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Technology, especially with regard to human development and evolution, is often used as a means of organizing and making sense of life. It’s meant to give us more efficiency, more control. But at what point do we start losing control to that technology?
That is the question Ctrl sets out to explore. But Derek Webb doesn’t address the hotly-debated topic in a set of direct statements like he might have in a previous album. Rather, he has a story to tell. In fact, the story behind the album goes back to earlier this year, when a mysterious project called SOLA-MI surfaced across the web.
Although it was touted as the official soundtrack for a movie called Nexus, this supposed film didn’t seem to exist in much of any capacity. Mysterious coffee shop postings and a trail of Twitter hints eventually led to the release of a free album from SOLA-MI — an electronic indie pop album that fits sonically somewhere between Janelle Monae and Sufjan Stevens.
SOLA-MI dives into the existential crisis of an artificial intelligence on the verge of human consciousness. In “Mother, Mother”, vocalist Latifah Philips takes the embodies the voice of the machine:
How do you dig yourself out from the grave
With no hands and no face and no name?
How do you really know what you really know
If you don’t really know how you know it?
Is it faith or is it computation?
The “mother”, this machine’s creator, is referred to often throughout the album — a transcendent metaphor on the relation between creation and creator.
In the album’s final song, “Silver Grizzly”, we find our synthetic heroine begging her mother for real life as her beeping heartbeat fades into a flatline. But who is this mysterious artificial intelligence and where did she come from?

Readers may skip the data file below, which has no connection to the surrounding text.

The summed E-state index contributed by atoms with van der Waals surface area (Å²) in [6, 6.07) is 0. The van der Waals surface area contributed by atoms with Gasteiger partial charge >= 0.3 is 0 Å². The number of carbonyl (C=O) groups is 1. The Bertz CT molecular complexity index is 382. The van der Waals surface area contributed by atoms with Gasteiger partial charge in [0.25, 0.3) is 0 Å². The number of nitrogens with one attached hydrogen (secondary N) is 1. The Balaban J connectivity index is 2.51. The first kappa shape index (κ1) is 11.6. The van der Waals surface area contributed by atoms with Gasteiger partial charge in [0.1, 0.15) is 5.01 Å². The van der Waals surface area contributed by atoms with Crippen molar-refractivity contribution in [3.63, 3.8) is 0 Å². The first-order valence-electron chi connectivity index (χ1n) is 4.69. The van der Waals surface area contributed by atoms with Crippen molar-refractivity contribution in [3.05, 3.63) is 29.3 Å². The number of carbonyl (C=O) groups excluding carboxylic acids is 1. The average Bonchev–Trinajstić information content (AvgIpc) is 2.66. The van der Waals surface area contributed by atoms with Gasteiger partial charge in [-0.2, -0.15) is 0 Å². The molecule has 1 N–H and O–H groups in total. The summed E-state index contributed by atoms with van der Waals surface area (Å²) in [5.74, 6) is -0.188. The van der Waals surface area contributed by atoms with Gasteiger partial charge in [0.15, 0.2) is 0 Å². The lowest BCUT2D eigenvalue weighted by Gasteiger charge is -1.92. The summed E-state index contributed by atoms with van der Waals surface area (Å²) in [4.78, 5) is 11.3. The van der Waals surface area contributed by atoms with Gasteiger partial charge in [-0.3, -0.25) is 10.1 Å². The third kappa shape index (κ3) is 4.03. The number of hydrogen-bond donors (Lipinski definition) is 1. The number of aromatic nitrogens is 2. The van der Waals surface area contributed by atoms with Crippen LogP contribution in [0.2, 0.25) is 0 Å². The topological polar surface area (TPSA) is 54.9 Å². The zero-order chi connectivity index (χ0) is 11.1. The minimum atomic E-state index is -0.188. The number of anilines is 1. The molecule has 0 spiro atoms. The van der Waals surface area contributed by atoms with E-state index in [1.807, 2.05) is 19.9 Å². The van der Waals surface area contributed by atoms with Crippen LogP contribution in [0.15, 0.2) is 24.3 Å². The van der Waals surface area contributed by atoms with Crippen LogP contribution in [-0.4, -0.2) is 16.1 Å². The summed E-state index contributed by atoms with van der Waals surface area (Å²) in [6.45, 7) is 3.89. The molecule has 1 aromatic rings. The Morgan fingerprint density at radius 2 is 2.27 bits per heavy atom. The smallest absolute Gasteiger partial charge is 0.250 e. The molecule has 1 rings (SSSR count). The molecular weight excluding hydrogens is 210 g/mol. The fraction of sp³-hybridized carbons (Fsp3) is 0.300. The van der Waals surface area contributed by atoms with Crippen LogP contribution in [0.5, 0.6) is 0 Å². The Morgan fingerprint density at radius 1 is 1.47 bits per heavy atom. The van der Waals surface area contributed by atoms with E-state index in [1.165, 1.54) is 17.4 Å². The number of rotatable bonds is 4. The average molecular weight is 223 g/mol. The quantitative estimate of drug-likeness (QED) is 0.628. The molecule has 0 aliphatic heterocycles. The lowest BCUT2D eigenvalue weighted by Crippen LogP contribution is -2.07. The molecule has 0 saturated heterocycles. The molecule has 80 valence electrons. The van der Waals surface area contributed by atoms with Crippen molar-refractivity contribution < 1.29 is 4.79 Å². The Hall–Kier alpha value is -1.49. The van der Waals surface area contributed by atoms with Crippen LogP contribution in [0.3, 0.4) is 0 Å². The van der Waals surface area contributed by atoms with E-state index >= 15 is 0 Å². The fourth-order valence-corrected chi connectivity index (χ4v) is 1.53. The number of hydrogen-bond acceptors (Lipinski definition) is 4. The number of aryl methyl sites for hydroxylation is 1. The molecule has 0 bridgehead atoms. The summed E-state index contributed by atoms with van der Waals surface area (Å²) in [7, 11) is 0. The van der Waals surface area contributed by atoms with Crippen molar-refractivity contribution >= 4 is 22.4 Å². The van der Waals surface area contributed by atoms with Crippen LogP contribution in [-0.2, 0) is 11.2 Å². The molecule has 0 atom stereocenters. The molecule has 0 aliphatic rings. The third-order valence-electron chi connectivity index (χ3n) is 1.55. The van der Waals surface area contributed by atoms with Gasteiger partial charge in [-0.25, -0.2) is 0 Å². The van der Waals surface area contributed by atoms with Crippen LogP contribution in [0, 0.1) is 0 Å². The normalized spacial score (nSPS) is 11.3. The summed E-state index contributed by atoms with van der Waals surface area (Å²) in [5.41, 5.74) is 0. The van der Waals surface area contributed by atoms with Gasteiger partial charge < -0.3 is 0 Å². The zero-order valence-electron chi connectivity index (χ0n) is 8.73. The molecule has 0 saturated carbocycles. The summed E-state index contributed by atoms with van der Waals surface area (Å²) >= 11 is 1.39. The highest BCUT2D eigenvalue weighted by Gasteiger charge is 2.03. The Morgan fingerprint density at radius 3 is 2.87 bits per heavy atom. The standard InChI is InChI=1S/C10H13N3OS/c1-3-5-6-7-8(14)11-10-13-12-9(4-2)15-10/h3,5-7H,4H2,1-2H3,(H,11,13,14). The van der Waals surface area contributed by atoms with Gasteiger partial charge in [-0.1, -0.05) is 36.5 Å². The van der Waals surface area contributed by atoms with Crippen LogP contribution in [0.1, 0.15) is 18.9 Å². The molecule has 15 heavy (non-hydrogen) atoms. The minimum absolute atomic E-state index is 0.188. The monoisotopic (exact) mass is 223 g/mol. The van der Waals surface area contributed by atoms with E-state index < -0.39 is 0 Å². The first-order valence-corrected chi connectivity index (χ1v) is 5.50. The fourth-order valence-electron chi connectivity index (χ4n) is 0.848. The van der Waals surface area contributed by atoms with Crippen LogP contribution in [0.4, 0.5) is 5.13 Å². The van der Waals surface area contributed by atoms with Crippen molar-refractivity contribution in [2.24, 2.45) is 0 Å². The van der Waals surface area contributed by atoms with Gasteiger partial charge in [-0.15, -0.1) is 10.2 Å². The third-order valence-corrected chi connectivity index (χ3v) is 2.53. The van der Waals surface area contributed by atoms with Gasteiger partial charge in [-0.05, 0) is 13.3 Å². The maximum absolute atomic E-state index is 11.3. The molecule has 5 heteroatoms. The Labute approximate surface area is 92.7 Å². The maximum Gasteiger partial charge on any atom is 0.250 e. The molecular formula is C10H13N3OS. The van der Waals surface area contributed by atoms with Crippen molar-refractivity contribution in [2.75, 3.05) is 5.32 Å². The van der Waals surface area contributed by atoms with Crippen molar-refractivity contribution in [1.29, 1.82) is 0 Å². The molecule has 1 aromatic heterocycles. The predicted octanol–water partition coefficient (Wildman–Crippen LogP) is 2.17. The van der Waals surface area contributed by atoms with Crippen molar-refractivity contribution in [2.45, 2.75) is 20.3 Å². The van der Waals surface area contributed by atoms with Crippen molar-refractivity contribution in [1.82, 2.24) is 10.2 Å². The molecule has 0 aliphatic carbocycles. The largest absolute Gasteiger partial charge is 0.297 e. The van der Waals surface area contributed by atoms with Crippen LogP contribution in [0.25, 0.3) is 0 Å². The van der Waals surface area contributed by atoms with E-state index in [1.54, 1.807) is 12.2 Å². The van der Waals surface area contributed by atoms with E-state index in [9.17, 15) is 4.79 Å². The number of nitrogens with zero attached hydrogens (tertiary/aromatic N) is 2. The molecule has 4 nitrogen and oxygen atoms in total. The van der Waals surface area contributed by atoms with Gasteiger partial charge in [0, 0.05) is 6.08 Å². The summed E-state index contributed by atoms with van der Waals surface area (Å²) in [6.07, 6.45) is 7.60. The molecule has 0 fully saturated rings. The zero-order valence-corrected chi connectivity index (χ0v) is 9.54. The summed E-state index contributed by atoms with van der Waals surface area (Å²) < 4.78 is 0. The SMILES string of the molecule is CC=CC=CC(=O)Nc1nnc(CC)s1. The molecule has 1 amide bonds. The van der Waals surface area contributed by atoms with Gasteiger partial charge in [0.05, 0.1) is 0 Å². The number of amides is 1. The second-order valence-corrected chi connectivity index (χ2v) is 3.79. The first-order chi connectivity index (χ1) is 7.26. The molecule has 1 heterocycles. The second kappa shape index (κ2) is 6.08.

Ctrl is the answer to that question. The album tells the poignant backstory of the creation of this artificial intelligence that the protagonist of Ctrl manufactures in the song “Pressing On The Bruise”:
You’re pressing hard against the glass
A pioneer with a pale face
You want her just so bad
So you’re all wrapped up in wires
Squinting eyes for a way through
However, the integration of man and machine doesn’t end up giving the character the control he is looking for.
The album opens with the breathtaking track “And See The Flaming Skies”, a woeful psalm of judgement that introduces the listener to both the life of despair the character finds himself in and the sounds of the majestic church choirs that fill the record. It’s one of the most powerful tracks on Ctrl and Webb’s setting of these choirs against a quiet acoustic guitar and a programmed beat feels almost strangely sacred. It’s a particularly inspired choice that perfectly embodies the themes of human consciousness and technology.
The story that Ctrl tells might disguise itself in the form of science fiction, but it feels close to home. I think the reason is because, in some ways, it’s the story of Adam and Eve and the Fall — the story of choosing to be an equal of your creator and to attain a level of consciousness that can’t be reversed. But Webb’s parable is less about technology and more about choosing control over faith. It is a prophetic warning against chasing our lust for control, but also an invitation to find life in giving it away — not trying to stay in command of it.
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